Staten Island bar shut down after declaring itself an ‘autonomous zone’ and defying Covid-19 rules, sheriff’s office says

A Staten Island bar was shut down after calling itself an “autonomous zone” and defying Covid-19 restrictions, the New York City Sheriff’s Office said.

The bar, Mac’s Public House, was also not following face covering rules and social distancing guidelines while continuing to allow indoor dining despite being in a designated “orange zone,” the sheriff’s office said in a statement.

An executive order by New York Gov. Andrew Cuomo allows only outdoor dining of up to four people per table at businesses in areas designated as orange zones.

The bar has refused to shut down because the restrictions have impacted business, said Louis Gelormino, a lawyer representing the bar.

“They opened two months before Covid and spent $150,000 to open the place,” Gelormino said. “About a week ago, they refused to close down the place and abide by those state restrictions.”

On November 22, the bar declared itself an “autonomous zone” and said it wouldn’t abide by state and city Covid-19 regulations. The bar posted signs outside and on social media where it declared autonomy and encouraged customers to come to the bar for food and drink and to show support, according to the sheriff’s department. The “autonomous zone” designation was a term the bar chose to describe itself.

Supporters gathered around Mac’s Public House after it was shut down Tuesday in support of employees in a protest that remained peaceful, according to the sheriff’s department. Protests continued outside the bar on Wednesday evening.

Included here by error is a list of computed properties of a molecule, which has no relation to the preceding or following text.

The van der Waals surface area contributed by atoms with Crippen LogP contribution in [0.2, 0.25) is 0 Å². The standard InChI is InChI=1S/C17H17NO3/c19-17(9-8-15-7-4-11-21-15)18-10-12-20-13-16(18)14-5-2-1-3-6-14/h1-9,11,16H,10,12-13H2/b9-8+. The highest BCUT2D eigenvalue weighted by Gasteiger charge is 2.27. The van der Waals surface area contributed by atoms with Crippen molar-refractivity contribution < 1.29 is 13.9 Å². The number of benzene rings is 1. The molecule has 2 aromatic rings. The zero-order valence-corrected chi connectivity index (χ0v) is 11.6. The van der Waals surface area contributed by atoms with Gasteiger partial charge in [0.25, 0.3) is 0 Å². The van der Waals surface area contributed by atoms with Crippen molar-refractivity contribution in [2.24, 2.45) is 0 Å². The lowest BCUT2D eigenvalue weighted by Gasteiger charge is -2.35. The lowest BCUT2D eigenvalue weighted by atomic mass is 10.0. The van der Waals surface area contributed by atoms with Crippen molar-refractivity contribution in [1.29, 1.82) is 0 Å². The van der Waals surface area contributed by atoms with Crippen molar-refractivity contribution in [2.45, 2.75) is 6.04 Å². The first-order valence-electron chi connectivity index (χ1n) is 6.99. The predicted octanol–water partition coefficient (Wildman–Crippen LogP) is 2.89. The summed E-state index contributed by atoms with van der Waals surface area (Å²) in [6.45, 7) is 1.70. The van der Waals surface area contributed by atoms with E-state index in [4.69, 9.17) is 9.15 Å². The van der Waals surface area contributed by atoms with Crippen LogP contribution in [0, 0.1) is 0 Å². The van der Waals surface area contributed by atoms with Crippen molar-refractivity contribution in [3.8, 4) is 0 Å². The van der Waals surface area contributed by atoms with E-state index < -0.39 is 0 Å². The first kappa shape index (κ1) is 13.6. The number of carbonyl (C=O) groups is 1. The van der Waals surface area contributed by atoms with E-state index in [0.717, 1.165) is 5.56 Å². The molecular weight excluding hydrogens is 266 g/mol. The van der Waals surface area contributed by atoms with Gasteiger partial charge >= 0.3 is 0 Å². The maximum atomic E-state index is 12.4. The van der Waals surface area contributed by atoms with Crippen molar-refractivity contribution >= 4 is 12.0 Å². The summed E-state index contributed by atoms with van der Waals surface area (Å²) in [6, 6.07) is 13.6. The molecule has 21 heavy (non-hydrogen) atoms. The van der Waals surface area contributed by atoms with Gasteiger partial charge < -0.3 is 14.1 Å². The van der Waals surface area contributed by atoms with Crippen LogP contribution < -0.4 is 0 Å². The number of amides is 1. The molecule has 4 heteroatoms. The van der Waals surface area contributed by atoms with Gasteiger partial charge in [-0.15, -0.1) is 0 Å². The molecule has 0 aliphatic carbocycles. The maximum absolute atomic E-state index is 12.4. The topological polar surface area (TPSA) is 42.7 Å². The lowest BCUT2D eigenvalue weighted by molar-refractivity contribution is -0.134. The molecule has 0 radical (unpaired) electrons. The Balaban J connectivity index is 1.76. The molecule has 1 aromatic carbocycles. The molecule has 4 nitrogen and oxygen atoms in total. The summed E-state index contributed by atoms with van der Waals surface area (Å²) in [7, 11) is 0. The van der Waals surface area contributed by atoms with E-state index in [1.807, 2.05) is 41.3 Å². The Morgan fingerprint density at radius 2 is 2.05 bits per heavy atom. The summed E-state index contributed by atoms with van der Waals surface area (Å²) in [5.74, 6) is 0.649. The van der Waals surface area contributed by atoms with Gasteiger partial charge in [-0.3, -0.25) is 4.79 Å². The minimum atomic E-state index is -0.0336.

Danny Presti, the bar’s general manager, was arrested for allegedly violating the governor’s executive order and for disorderly conduct after refusing to leave the bar, the sheriff’s office said. Presti was issued appearance tickets and released, the sheriff’s office said.

Each employee in the bar was also given a $5,000 summons for allegedly violating the governor’s executive order, according to Gelormino, who said the bar also got three summonses related to the order for $15,000. Gelormino, who said he was at the scene during the arrests, was also handed summonses for violating the executive order, he said.

Prior to the arrests and shutdown, plain clothes deputies from the sheriff’s department observed multiple patrons consuming food and alcoholic beverages in violation of city and state restrictions, according to the sheriff’s department.

Presti was interviewed on Fox News during the latest protests and was asked if the bar was currently open.

“Even if we wanted to try and get in there, there is a blockade of about 25 sheriffs standing in front with barriers, so there’s no way anybody could get in right now,” Presti said.

The bar’s liquor license was suspended on November 27 by the New York State Liquor Authority after an investigator from the department saw the bar’s defiance of Covid-19 regulations, according to an order issued by the liquor authority.

The bar will remain closed until it submits a Corrective Action Plan to the New York City Department of Health, specifying how it will follow state and city Covid-19 directives and guidelines. If and when the bar gets approval, it can resume operations, according to the sheriff’s department.

“The sheriffs and state liquor association reached out to me Monday to avoid any incidents and we talked,” Gelormino said.

He said he called both offices Tuesday morning but didn’t get a response. Gelormino has not responded to questions about the status of the bar’s plans to reopen or if it will begin to follow the state’s Covid-19 restrictions.

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